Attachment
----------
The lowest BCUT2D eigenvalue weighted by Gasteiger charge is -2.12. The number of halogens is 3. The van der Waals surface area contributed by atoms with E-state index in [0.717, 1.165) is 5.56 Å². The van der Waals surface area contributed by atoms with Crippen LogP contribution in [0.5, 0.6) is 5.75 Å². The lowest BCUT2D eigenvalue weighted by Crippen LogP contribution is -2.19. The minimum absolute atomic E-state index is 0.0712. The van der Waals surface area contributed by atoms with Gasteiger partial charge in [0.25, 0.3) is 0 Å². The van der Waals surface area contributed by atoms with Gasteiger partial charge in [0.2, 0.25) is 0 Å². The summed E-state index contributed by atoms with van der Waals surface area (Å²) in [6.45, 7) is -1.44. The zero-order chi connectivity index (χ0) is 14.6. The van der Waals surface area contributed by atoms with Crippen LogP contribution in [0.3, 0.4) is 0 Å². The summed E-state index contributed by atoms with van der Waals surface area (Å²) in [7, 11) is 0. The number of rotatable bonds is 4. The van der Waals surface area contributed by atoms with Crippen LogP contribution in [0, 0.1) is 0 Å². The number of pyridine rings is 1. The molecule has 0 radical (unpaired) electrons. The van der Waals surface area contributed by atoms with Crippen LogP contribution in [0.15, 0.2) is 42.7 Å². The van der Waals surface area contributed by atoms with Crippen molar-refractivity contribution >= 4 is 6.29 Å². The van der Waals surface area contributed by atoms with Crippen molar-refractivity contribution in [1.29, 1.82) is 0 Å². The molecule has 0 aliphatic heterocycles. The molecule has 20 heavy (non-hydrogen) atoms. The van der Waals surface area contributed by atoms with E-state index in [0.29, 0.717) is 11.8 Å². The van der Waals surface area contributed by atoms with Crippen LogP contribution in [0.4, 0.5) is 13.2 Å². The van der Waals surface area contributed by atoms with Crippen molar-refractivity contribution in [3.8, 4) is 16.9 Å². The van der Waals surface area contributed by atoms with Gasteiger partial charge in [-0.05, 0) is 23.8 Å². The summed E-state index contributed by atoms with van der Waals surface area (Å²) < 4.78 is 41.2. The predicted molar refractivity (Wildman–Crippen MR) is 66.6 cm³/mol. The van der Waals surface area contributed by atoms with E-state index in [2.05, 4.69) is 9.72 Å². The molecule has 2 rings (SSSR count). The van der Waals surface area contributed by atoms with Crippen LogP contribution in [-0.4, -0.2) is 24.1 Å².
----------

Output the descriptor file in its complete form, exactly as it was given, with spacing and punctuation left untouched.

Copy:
The lowest BCUT2D eigenvalue weighted by Gasteiger charge is -2.12. The number of halogens is 3. The van der Waals surface area contributed by atoms with E-state index in [0.717, 1.165) is 5.56 Å². The van der Waals surface area contributed by atoms with Crippen LogP contribution in [0.5, 0.6) is 5.75 Å². The lowest BCUT2D eigenvalue weighted by Crippen LogP contribution is -2.19. The minimum absolute atomic E-state index is 0.0712. The van der Waals surface area contributed by atoms with Gasteiger partial charge in [0.25, 0.3) is 0 Å². The van der Waals surface area contributed by atoms with Gasteiger partial charge in [0.2, 0.25) is 0 Å². The summed E-state index contributed by atoms with van der Waals surface area (Å²) in [6.45, 7) is -1.44. The zero-order chi connectivity index (χ0) is 14.6. The van der Waals surface area contributed by atoms with Crippen LogP contribution in [0.3, 0.4) is 0 Å². The summed E-state index contributed by atoms with van der Waals surface area (Å²) in [7, 11) is 0. The number of rotatable bonds is 4. The van der Waals surface area contributed by atoms with Crippen LogP contribution in [0, 0.1) is 0 Å². The number of pyridine rings is 1. The molecule has 0 radical (unpaired) electrons. The van der Waals surface area contributed by atoms with Crippen LogP contribution in [0.15, 0.2) is 42.7 Å². The van der Waals surface area contributed by atoms with Crippen molar-refractivity contribution >= 4 is 6.29 Å². The van der Waals surface area contributed by atoms with Crippen molar-refractivity contribution in [1.29, 1.82) is 0 Å². The molecule has 0 aliphatic heterocycles. The molecule has 20 heavy (non-hydrogen) atoms. The van der Waals surface area contributed by atoms with E-state index in [0.29, 0.717) is 11.8 Å². The van der Waals surface area contributed by atoms with Crippen LogP contribution in [0.4, 0.5) is 13.2 Å². The van der Waals surface area contributed by atoms with Crippen molar-refractivity contribution in [3.8, 4) is 16.9 Å². The van der Waals surface area contributed by atoms with Gasteiger partial charge in [-0.05, 0) is 23.8 Å². The summed E-state index contributed by atoms with van der Waals surface area (Å²) < 4.78 is 41.2. The predicted molar refractivity (Wildman–Crippen MR) is 66.6 cm³/mol. The van der Waals surface area contributed by atoms with E-state index in [2.05, 4.69) is 9.72 Å². The molecule has 2 rings (SSSR count). The van der Waals surface area contributed by atoms with Crippen LogP contribution in [-0.4, -0.2) is 24.1 Å².